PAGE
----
FRYING BEST PRACTICES

FRYING BEST PRACTICES

Obtaining fried food with the required health quality and the peculiar sensory quality, that oil remains within the appropriate quality limits and that the stir-fry is as profitable as possible requires applying best practice standards during the frying process.

Some of the best practices of the frying process are:

• Good quality oil with heat stability, at the temperatures required by the process.

• Food with good conditions for the process.

• Temperatures as low as possible, compatible with top-quality fried food (175-185ºC).

• A proper oil-food relationship.• An appropriate fryer.• Frequent oil filtering.

• Emptying and cleaning the equipment often.

• Changing oil at proper times.

• Frequent oil analysis when using it.

• Proper oil preservation/reutilization.

• Possible use of antioxidants.

• Appropriate preparation and education of the staff involved.

• We recommend not frying above 180ºC with long heating periods and without adding fresh oil. Frying will be covered and the pan must not emit metals; we must guarantee the release of vapour to eliminate volatile compounds. Another aspect is keeping oil at low temperatures while we are not using it, besides using oils with a high thermal stability.

There are significant differences between industrial frying and home frying and between restaurant drying and fast food frying. While in the first one continuous processes prevail, replacing fresh oil as long as the food consumes it and virtually no oil is discarded, with a constant addition of fresh oil, in the others processes are discontinuous. In restaurants and fast food, the chance of reusing oil is critical, as well as establishing objective criteria to determine the removal time due to the loss of sensory and nutritional quality.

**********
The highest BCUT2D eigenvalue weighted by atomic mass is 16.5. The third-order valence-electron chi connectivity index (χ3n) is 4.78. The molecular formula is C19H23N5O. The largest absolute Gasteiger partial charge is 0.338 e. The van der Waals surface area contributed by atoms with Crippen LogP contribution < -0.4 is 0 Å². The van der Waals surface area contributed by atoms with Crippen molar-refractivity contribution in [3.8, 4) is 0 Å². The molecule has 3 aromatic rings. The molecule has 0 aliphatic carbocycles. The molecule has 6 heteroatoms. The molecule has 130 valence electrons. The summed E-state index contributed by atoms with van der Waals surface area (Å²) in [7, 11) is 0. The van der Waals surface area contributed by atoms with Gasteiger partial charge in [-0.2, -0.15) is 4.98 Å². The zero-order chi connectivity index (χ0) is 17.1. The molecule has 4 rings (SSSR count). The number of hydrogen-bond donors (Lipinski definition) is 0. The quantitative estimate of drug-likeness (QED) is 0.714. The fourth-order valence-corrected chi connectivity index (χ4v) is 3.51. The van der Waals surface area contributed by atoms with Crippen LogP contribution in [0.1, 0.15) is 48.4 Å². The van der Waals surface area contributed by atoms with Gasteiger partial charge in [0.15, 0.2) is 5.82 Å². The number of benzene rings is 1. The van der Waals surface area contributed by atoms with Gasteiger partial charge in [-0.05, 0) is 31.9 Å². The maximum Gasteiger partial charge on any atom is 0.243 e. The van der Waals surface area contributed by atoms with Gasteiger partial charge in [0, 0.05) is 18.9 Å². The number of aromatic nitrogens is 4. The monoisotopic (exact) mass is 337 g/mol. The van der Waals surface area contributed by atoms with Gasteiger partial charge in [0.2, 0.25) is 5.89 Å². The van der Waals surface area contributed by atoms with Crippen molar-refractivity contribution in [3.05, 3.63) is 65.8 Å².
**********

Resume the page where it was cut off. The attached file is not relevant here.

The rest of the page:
There are three main components that make it possible for an oil to fry better and to bear higher temperatures:

1. Oleic Acid. The higher the percentage, the better.

2. Acids. The less Linoleic Acid, the better, as this is a fat that boosts oxidation.

3. Polyphenols. Oils rich in polyphenols help preservation and therefore they are antioxidants; they have a better frying performance.

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